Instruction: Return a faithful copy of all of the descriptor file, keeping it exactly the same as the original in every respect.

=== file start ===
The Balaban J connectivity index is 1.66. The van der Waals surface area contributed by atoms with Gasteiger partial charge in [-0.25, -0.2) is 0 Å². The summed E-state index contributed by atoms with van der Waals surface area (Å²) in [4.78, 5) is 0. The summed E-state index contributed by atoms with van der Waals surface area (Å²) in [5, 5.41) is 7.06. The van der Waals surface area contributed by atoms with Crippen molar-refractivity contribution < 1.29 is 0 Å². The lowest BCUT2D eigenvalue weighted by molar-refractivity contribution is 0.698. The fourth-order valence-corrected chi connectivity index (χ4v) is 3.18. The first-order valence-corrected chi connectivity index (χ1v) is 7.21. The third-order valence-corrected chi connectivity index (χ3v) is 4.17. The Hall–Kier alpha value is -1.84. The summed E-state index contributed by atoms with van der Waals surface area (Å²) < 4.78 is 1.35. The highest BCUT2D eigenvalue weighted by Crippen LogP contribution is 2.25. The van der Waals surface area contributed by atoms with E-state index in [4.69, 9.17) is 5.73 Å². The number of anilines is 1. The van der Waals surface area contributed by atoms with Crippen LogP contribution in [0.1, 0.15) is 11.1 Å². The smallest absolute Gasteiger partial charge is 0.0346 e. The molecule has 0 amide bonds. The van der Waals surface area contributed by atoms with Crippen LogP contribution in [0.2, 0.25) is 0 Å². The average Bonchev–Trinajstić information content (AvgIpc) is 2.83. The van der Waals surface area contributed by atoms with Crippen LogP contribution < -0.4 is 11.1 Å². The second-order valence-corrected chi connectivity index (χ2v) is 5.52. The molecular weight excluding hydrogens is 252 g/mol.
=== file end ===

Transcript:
The Balaban J connectivity index is 1.66. The van der Waals surface area contributed by atoms with Gasteiger partial charge in [-0.25, -0.2) is 0 Å². The summed E-state index contributed by atoms with van der Waals surface area (Å²) in [4.78, 5) is 0. The summed E-state index contributed by atoms with van der Waals surface area (Å²) in [5, 5.41) is 7.06. The van der Waals surface area contributed by atoms with Crippen molar-refractivity contribution < 1.29 is 0 Å². The lowest BCUT2D eigenvalue weighted by molar-refractivity contribution is 0.698. The fourth-order valence-corrected chi connectivity index (χ4v) is 3.18. The first-order valence-corrected chi connectivity index (χ1v) is 7.21. The third-order valence-corrected chi connectivity index (χ3v) is 4.17. The Hall–Kier alpha value is -1.84. The summed E-state index contributed by atoms with van der Waals surface area (Å²) < 4.78 is 1.35. The highest BCUT2D eigenvalue weighted by Crippen LogP contribution is 2.25. The van der Waals surface area contributed by atoms with E-state index in [4.69, 9.17) is 5.73 Å². The number of anilines is 1. The van der Waals surface area contributed by atoms with Crippen LogP contribution in [0.1, 0.15) is 11.1 Å². The smallest absolute Gasteiger partial charge is 0.0346 e. The molecule has 0 amide bonds. The van der Waals surface area contributed by atoms with Crippen LogP contribution in [0.2, 0.25) is 0 Å². The average Bonchev–Trinajstić information content (AvgIpc) is 2.83. The van der Waals surface area contributed by atoms with Crippen LogP contribution < -0.4 is 11.1 Å². The second-order valence-corrected chi connectivity index (χ2v) is 5.52. The molecular weight excluding hydrogens is 252 g/mol.